Issue 42, Fall 2015

What an exciting time for those of us interested in mentorship and sponsorship! The importance of these processes for professional growth, development and advancement, especially for women and minorities, is now being celebrated across the globe. It is taking me from Indianapolis to Istanbul, from Las Vegas to London, from DC to Delhi, and many other places far and near. People everywhere now appreciate the unique value of relationships that foster practical learning and professional growth, increase integration and retention, and promote greater diversity, inclusion and equality throughout the firm and the profession. Here are three examples:

  • International: I am helping create a mentoring program for new lawyers in a Middle Eastern country. (Although we meet in Istanbul, the program is for another country, not Turkey.) The purpose of this mentoring program is to improve the country’s criminal justice system and strengthen the independence of the bar. The initiative is intended to encourage more young lawyers to pursue careers in criminal defense law. The judicial system now in place presents considerable risks and dangers for defense lawyers, which drives many of them to seek safer practice areas. The mentoring program will provide training, support, advocacy and protection for new lawyers who want to pursue criminal defense work. The pilot program will launch soon, and I will elaborate on the project in a newsletter when the program is under way.
  • California: I have been serving as a Vice-Chair of the California State Bar Task Force that is considering a mentoring program for all new lawyers in California. In contrast to my work in the Middle East, which is intended to protect new lawyers, the California Task Force is focused on promoting competence and ethical behavior in new lawyers in order to protect the public. We solicited public comments about our initial proposal, and after considering the comments we received, we will soon submit a final proposal to the State Bar Board of Trustees.
  • National: Breakfasts for Champions continue to be a powerful way to expand the role of men in advancing women. Based on my book, Sponsoring Women: What Men Need to Know, these events highlight men who champion women in the firm and through their stories, explain how to make cross-sex sponsor-protégée sponsorships easy and effective. Some of my clients also feature champions for minority lawyers, not just women, and many firms invite their own clients and outside guests to the program. To learn more about these events, see the Breakfast for Champions page on my website or contact me.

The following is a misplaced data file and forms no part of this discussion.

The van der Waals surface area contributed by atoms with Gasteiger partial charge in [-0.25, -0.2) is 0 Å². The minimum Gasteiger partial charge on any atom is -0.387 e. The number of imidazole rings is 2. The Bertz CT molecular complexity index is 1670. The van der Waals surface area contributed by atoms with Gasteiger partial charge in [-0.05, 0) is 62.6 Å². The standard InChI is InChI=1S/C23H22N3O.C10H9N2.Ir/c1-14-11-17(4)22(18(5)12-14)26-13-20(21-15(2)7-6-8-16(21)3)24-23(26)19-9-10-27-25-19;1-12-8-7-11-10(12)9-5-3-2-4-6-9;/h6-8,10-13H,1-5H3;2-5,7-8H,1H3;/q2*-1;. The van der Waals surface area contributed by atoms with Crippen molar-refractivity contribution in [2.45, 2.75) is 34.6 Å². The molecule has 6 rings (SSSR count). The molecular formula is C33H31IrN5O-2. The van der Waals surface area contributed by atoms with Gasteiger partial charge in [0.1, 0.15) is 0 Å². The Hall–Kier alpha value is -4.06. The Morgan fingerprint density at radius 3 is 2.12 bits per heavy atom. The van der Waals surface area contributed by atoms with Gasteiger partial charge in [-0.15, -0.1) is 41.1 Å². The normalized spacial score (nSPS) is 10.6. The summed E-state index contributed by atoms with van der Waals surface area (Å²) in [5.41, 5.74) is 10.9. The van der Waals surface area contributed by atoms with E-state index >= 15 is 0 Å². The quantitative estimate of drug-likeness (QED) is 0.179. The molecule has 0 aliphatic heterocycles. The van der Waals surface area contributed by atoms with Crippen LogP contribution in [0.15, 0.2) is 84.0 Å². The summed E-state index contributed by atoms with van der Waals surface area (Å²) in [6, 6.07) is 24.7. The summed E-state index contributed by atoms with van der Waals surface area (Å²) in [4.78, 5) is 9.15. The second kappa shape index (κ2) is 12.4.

Upcoming speaking engagements and interviews:

In This Issue

Special Book Offers!

Publishers are offering limited time 20% discounts on two of my books. One book is primarily for women, the other for men, but both offer insights and lessons for readers of any gender. Both of these books make great holiday presents, so buy several copies now and save! For purchasing information, go to:

How Do You Find a Sponsor?

Every lawyer can use a hand up, especially when it comes to navigating the unwritten rules of making partner or stepping into a leadership role. Sponsorship by someone with more seniority can make a difference in a career – particularly for a woman.

But that begs the question, how exactly do you go about finding a sponsor? Read my recent article for practical suggestions about finding a sponsors on www.attorneyatwork.com or LinkedIn.

Resources on Social Media

In order to share information with you more frequently, I now post reports, articles, studies and other resources on LinkedIn, Twitter and Facebook. If you are interested in the topics I cover in this newsletter, please follow me on Twitter (@IdaOAbbott) and LinkedIn, and on the Facebook page for Sponsoring Women. Here are some of the items I recently posted:

  • video from McKinsey Women on unconscious gender bias that would make an excellent resource for training and discussion.
  • An article from McKinsey about the underrepresentation of women at the top of their own company despite years of being a leader in the drive for gender balance. "Gender equality: Taking stock of where we are" describes why they are still lagging and how they are redoubling their commitment to advance women.
  • "Men want powerful jobs more than women do," an article discussing a provocative and controversial study about women's career goals and attitudes toward power. 
  • Black Women: Ready to Lead, an important research-based report from the Center for Talent Innovation about the aspirations and readiness of black women for powerful leadership positions and how employers can recognize and support them.